Bittersweet Gene

Predicting drug response in colorectal cancer.

On Easter Sunday in 2007, Doris Banks awoke from a nap with excruciating abdominal pain. Suspecting a burst appendix, she and her husband rushed to the emergency room. Her suspicion was confirmed, and Banks had an emergency appendectomy. But her surgery revealed something far more sinister than a ruptured appendix—Banks had colorectal cancer that had spread to her abdomen. The surgeon removed a large section of her colon and several lymph nodes along with her appendix.

Banks’ initial reaction was shock. “I had probably only missed five or six working days in my life,” she says. “I was just one of the healthiest people you would ever meet.”

Banks, a 53-year-old salon owner from North Carolina, was diagnosed with metastatic colon cancer; tests showed the cancer had spread to her liver. Over the next year, Banks received multiple rounds of chemotherapy and had a large portion of her liver removed.

After recovering from liver surgery, Banks faced more bad news. A CT scan in early 2008 revealed the cancer had continued to spread. “At that point, I was extremely discouraged,” recalls Banks, who had hoped the liver resection would remove the last of the cancer. “In your mind you think, ‘OK, this is going to get it, and then I’ll be on my way.’ ”

With standard treatment failing, Banks’ oncologist, Richard Goldberg, MD, director of oncology at the Lineberger Comprehensive Cancer Center at the University of North Carolina, considered putting Banks on a new cancer-fighting drug. But first he wanted to test her tumor for mutations in a gene known as KRAS, which, if positive, could mean she would have little chance of benefiting from the drug.

The drug Goldberg had in mind was Erbitux (cetuximab), which belongs to a growing family of targeted therapies that are changing the way doctors approach cancer treatment. By studying each patient’s tumor to determine which biological pathways have gone awry, oncologists can use targeted drugs to hone in on precisely those pathways. This tumor characterization strategy will also help doctors to pinpoint which patients are most likely—or least likely—to benefit from a given drug.

Erbitux and a related drug called Vectibix (panitumumab) both block a protein called EGFR (epidermal growth factor receptor), which promotes the growth and survival of tumor cells and is often expressed at high levels on colorectal tumors.

In patients such as Banks who have advanced disease and do not respond to standard chemotherapy, Vectibix and Erbitux can be beneficial. Recent studies have shown that both drugs, given alone or in combination with standard chemotherapy, can improve response rates and progression-free survival in these patients. Despite the benefit of these drugs, however, the five-year survival rate for patients with stage 4 disease still hovers at a discouraging 5 to 10 percent.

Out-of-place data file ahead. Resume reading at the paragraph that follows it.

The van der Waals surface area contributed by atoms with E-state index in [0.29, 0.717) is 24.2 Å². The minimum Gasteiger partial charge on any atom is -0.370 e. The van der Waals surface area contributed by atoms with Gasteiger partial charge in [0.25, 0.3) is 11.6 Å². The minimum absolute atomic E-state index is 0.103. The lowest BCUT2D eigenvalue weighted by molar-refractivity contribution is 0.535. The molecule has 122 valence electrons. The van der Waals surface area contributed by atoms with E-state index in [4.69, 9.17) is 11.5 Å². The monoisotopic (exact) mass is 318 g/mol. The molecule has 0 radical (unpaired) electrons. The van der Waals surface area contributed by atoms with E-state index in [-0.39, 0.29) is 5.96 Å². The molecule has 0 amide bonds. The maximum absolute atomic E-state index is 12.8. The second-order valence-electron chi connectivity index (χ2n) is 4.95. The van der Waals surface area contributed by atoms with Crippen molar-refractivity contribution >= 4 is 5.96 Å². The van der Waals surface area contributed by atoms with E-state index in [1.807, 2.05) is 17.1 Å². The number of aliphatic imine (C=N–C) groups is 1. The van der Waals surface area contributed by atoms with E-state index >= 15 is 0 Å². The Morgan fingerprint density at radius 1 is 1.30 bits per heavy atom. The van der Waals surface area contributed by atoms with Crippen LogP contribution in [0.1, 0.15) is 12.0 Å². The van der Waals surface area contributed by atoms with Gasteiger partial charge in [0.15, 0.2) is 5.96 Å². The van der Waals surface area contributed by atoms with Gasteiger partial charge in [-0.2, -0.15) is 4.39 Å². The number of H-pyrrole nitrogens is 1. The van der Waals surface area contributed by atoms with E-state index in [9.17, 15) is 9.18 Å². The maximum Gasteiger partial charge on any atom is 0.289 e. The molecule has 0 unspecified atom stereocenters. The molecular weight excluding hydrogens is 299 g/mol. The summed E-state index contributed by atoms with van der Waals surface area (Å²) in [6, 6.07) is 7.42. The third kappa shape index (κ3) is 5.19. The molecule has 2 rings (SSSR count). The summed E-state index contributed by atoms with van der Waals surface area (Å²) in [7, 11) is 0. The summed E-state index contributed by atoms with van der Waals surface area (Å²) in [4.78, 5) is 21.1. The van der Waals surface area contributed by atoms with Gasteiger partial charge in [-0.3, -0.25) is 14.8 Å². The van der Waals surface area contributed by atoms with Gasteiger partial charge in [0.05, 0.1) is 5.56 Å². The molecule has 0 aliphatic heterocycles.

The likelihood of benefiting from EGFR inhibitors is not equal among all patients. Erbitux and Vectibix were initially approved in 2004 and 2006, respectively, for the roughly 75 percent of colorectal cancer patients whose tumors express EGFR. And, in some studies, higher than normal expression of the receptor was linked to an even better response.

Although it made sense at the time to assume that only EGFR-expressing cancers would respond to EGFR inhibitors, this logic hasn’t held up, says Wells Messersmith, MD, director of the Gastrointestinal Medical Oncology Program at the University of Colorado in Denver. More recent studies show that the detection of EGFR has no impact on whether a patient will respond to these drugs.

So far, the most reliable way to predict whether a patient will respond to EGFR inhibitors is to test for certain “activating” mutations in the gene that encodes KRAS—a protein that transmits growth signals from EGFR—which occur in 30 to 50 percent of colorectal cancers. New studies show that patients whose tumors express a mutated version of KRAS will not respond to Erbitux or Vectibix.

“The trouble with the KRAS mutation is that it’s downstream of EGFR,” explains Goldberg, “It doesn’t matter if you plug the socket if there’s a short downstream of the plug. The mutation turns [EGFR] into a switch that’s always on.” But this doesn’t mean that having normal, or wild-type, KRAS is a fail-safe.

“It isn’t foolproof,” cautions Goldberg. “If you have wild-type KRAS, you’re more likely to respond, but it’s not a guarantee.” Tumors shrink in response to these drugs in up to 40 percent of patients with wild-type KRAS, and progression-free and overall survival is increased.

While it has been proven that KRAS status can predict whether a patient will respond to an EGFR inhibitor, it is not clear whether it affects overall prognosis—in other words, the overall survival of a patient regardless of treatment strategy. Some prospective studies have suggested that mutated KRAS is associated with shorter overall survival but others revealed no difference. And KRAS status did not influence overall survival in patients who received supportive care alone.

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